Lewis v. US Justice Department et al

Filing 59

ORDER ADOPTING REPORT AND RECOMMENDATION 55 . The court grants King County's motion for summary judgment 45 and dismisses this action with prejudice. Signed by Judge James L. Robart. (PM) cc: plaintiff via the USPS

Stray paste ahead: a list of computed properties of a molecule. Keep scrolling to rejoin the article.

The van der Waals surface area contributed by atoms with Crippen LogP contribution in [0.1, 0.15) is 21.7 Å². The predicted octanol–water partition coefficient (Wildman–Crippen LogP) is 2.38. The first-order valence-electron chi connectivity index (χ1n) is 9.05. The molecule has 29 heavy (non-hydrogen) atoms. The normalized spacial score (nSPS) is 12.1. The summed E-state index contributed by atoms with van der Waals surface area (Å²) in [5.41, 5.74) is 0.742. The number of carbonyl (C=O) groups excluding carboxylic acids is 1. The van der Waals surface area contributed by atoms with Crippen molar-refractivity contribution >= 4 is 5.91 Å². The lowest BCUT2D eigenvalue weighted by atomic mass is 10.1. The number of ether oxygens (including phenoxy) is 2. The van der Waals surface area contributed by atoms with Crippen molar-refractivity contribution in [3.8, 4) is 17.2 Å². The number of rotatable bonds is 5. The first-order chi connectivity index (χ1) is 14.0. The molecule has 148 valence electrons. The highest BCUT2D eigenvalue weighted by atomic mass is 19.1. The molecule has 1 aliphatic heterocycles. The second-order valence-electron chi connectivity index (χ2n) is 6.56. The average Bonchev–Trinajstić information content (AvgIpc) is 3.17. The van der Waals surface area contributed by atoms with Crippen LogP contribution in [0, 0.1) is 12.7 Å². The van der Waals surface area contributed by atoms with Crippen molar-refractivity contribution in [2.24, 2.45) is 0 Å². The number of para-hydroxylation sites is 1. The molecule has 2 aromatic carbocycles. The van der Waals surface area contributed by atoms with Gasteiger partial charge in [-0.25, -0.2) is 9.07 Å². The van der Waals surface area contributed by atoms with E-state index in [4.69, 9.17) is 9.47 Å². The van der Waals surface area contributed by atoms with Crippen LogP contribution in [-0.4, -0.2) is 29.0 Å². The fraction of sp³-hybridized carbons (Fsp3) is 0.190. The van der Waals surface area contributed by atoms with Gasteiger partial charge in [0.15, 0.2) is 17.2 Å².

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1 2 3 4 5 6 7 UNITED STATES DISTRICT COURT WESTERN DISTRICT OF WASHINGTON AT SEATTLE 8 9 10 ANTHONY EUGENE LEWIS, ORDER ADOPTING REPORT AND RECOMMENDATION Plaintiff, 11 CASE NO. C16-1112JLR v. 12 13 KING COUNTY, et al., Defendants. 14 15 16 I. INTRODUCTION This matter comes before the court on the Report and Recommendation of United 17 States Magistrate Judge James Donohue (R&R (Dkt. # 55)), and Plaintiff Anthony 18 Eugene Lewis’s objections thereto (Obj. (Dkt. # 56)). Having carefully reviewed the 19 foregoing materials, along with all other relevant documents, and the governing law, the 20 court ADOPTS the Report and Recommendation (Dkt. # 55) and DISMISSES Mr. 21 Lewis’s complaint with prejudice. 22 ORDER - 1 1 II. BACKGROUND 2 On August 8, 2016, the court granted Mr. Lewis leave to proceed in forma 3 pauperis in this action and directed the Clerk to file Mr. Lewis’s complaint without the 4 prepayment of fees. (See IFP Ord. (Dkt. # 7); Compl. (Dkt. # 8).) On September 16, 5 2016, the court granted Mr. Lewis leave to file an amended complaint and on October 3, 6 2016, directed the United States Marshal to serve Mr. Lewis’s complaint on Defendant 7 King County. 1 (See 9/16/16 Order (Dkt. # 16); Am. Compl. (Dkt. # 19); 10/3/16 Order 8 (Dkt. # 23).) Mr. Lewis alleges a claim under 42 U.S.C. § 1983 contending that King 9 County violated his civil rights by requiring him to comply with Washington’s sex 10 offender registration and notification statute (“SORNS”), RCW 9A.44.128-.148. (Am. 11 Compl.) Mr. Lewis complains that King County’s enforcement of the statute subjects 12 him to cruel and unusual punishment in violation of the Eighth Amendment of the United 13 States Constitution, results in discrimination against him because it precludes him from 14 obtaining low income housing, prevents him from applying for college due to 15 embarrassment and humiliation, and causes him ongoing mental, physical, and spiritual 16 pain and suffering because he must rely on state and federal assistance to survive. (Id. at 17 3-5.) 18 19 20 21 22 1 Although Mr. Lewis identifies five separate defendants, the court agrees with Magistrate Judge Donohue that King County is the only proper defendant in this action. (See R&R at 2-3, n.1.) Mr. Lewis also names King County Department of Executive Services and King County Sheriff’s Offices, but these organizations are not subject to suit because they are entities of King County. See Nolan v. Snohomish Cty., 802 P.2d 792, 796 (Wash. Ct. App. 1990) (“[I]n a legal action involving a county, the county itself is the only legal entity capable of suing and being sued.”). Mr. Lewis also names two statutory provisions as defendants, but statutes are not subject to suit. (See R&R at 3, n.1.) ORDER - 2 1 On December 13, 2016, Mr. Lewis filed a motion for summary judgment. (Lewis 2 Mot. (Dkt. # 41).) On January 3, 2017, King County filed a response opposing Mr. 3 Lewis’s motion. (KC Resp. (Dkt. # 44).) On the same day, King County filed a cross 4 motion for summary judgment (KC Mot. (Dkt. # 45)), which Mr. Lewis opposed (Lewis 5 Resp. (Dkt. # 51)). 6 On April 18, 2017, Magistrate Judge Donohue issued a report and 7 recommendation granting King County’s motion for summary judgment, denying Mr. 8 Lewis’s motion, and dismissing Mr. Lewis’s action with prejudice. (See R&R at 1, 11.) 9 First, Judge Donohue concluded that King County was entitled to summary judgment on 10 Mr. Lewis’s claim that the registration requirements of SORNS constitute cruel and 11 unusual punishment because “[t]he Washington Supreme Court has held that ‘[w]hile the 12 requirement to register as a sex offender may indeed be burdensome,’ registration does 13 not constitute criminal punishement.” (R&R at 7 (quoting State v. Ward, 869 P.2d 1062, 14 1068 (Wash. 1994)).) Accordingly, Magistrate Judge Donohue concluded that King 15 County is entitled to summary judgment on Mr. Lewis’s Eighth Amendment claims. (Id. 16 at 8.) 17 Second, Magistrate Judge Donohue found that sex offenders are not a suspect or 18 protected class and SORNS passes rational review because SORNS has a legitimate 19 nonpunitive purpose of public safety, which is advanced by alerting the public to the risk 20 of sex offenders in a community. (Id. at 8-9.) As such, Magistrate Donohue concluded 21 that SORNS does not violate the Equal Protection Clause of the United States 22 Constitution and King County is entitled to summary judgment on this claim. (Id. at 9.) ORDER - 3 1 Finally, Magistrate Judge Donohue found that SORNS did not violate Mr. Lewis’s 2 substantive or procedural due process rights. (Id. at 9-11.) Specifically with respect to 3 substantive due process, Magistrate Judge Donohue found that rational basis review 4 applies because SORNS does not implicate a fundamental right and for the reasons stated 5 above passes constitutional scrutiny. (Id. at 9-10.) Regarding procedural due process, 6 Magistrate Donohue found that SORNS does not create a procedural due process 7 violation when the registration and notification requirements turn solely on an offender’s 8 conviction for which the convicted offender has “already had a procedurally safeguarded 9 opportunity to contest.” (Id. at 10 (quoting Conn. Dep’t of Pub. Safety v. Doe, 538 U.S. 10 11 1, 7-8 (2003)).) Mr. Lewis filed a timely objection to Magistrate Judge Donohue’s report and 12 recommendation. (Obj. (Dkt. # 56); see also Lewis Decl. (Dkt. # 57).) King County 13 filed a response to Mr. Lewis’s objections. (KC Resp. to Obj. (Dkt. # 58).) The court 14 now reviews Magistrate Judge Donohue’s report and recommendation and Mr. Lewis’s 15 objections thereto. 16 III. STANDARD OF REVIEW 17 A district court has jurisdiction to review a Magistrate Judge’s report and 18 recommendation on dispositive matters. Fed. R. Civ. P. 72(b). “The district judge must 19 determine de novo any part of the magistrate judge’s disposition that has been properly 20 objected to.” Id. “A judge of the court may accept, reject, or modify, in whole or in part, 21 the findings or recommendations made by the magistrate judge.” 28 U.S.C. § 636(b)(1). 22 The court reviews de novo those portions of the report and recommendation to which ORDER - 4 1 specific written objection is made. United States v. Reyna-Tapia, 328 F.3d 1114, 1121 2 (9th Cir. 2003) (en banc). “The statute makes it clear that the district judge must review 3 the magistrate judge’s findings and recommendations de novo if objection is made, but 4 not otherwise.” Id. 5 his complaint and objections liberally. See Bernhardt v. Los Angeles Cty., 339 F.3d 920, 6 925 (9th Cir. 2003). 7 Because Mr. Lewis is proceeding pro se, this court must interpret IV. DISCUSSION 8 Mr. Lewis’s objections do not raise any novel issues that Magistrate Judge 9 Donohue’s Report and Recommendation did not address. (See generally Obj.) First, Mr. 10 Lewis fails to establish that the registration requirements under SORNS constitute cruel 11 and unusual punishment. (See generally Obj.) Indeed, as King County points out, courts 12 have resolved this issue to the contrary. (KC Resp. to Obj. at 2 (citing Ward, 869 P.2d at 13 1068).) 14 Second, Mr. Lewis fails to establish that the registration requirement of SORNS 15 violates the Equal Protection Clause by limiting Mr. Lewis’s eligibility for low income 16 housing. (See generally Obj.) SORNS is rationally related to the legitimate state purpose 17 of public safety. See Smith v. Doe, 538 U.S. 84, 102-03 (2003) (upholding Alaska’s sex 18 offender registration and notification statute); see also Ward, 869 P.2d at 1077 (holding 19 that the state has a legitimate interest in assisting local law enforcement by requiring sex 20 offender registration). Mr. Lewis offers no authority to rebut this case law. (See 21 generally Obj.) 22 ORDER - 5 1 Finally, Mr. Lewis fails to establish that the registration requirement of SORNS 2 violates either substantive or procedural due process. Sex offender registration and 3 notification do not implicate fundamental rights. (See R&R at 9-10 (citing multiple 4 cases).) SORNS survives rational basis review because it is rationally related to the 5 legitimate state purpose of public safety. Thus, Mr. Lewis cannot demonstrate a 6 substantive due process violation. Mr. Lewis also cannot show any violation of 7 procedural due process because SORNS’s registration and notification requirements turn 8 solely on Mr. Lewis’s conviction, which Mr. Lewis had a “procedurally safeguarded 9 opportunity to contest.” See Conn. Dep’t of Pub. Safety, 538 U.S. at 7-8; see also United 10 States v. Fernandes, 636 F.3d 1254, 1257 (9th Cir. 2011) (“Defendant was afforded due 11 process in his criminal proceeding and chose to plead guilty to a sex offense. Requiring 12 Defendant to register as a sex offender does not violate his right to procedural due 13 process.”). Mr. Lewis is not entitled to any additional process than the due process he 14 received at the time of his conviction. 15 In sum, the court has thoroughly examined the record before it and finds 16 Magistrate Judge Donohue’s reasoning persuasive in light of that record. Mr. Lewis 17 essentially reargues the arguments he made to Magistrate Judge Donohue, and the court 18 independently rejects Mr. Lewis’s arguments for the same reasons as Magistrate Judge 19 Donohue. 20 21 V. CONCLUSION For the foregoing reasons, the court hereby ORDERS as follows: 22 ORDER - 6 1 2 (1) The court ADOPTS the Report and Recommendation (Dkt. # 55) in its entirety; 3 (2) The court GRANTS King County’s motion for summary judgment (Dkt. # 45); 4 (3) The court DISMISSES this action with prejudice; and 5 (4) The court DIRECTS the Clerk to send copies of this Order to Mr. Lewis, 6 7 counsel for King County, and Magistrate Judge Donohue. Dated this 14th day of June, 2017. 8 9 A 10 JAMES L. ROBART United States District Judge 11 12 13 14 15 16 17 18 19 20 21 22 ORDER - 7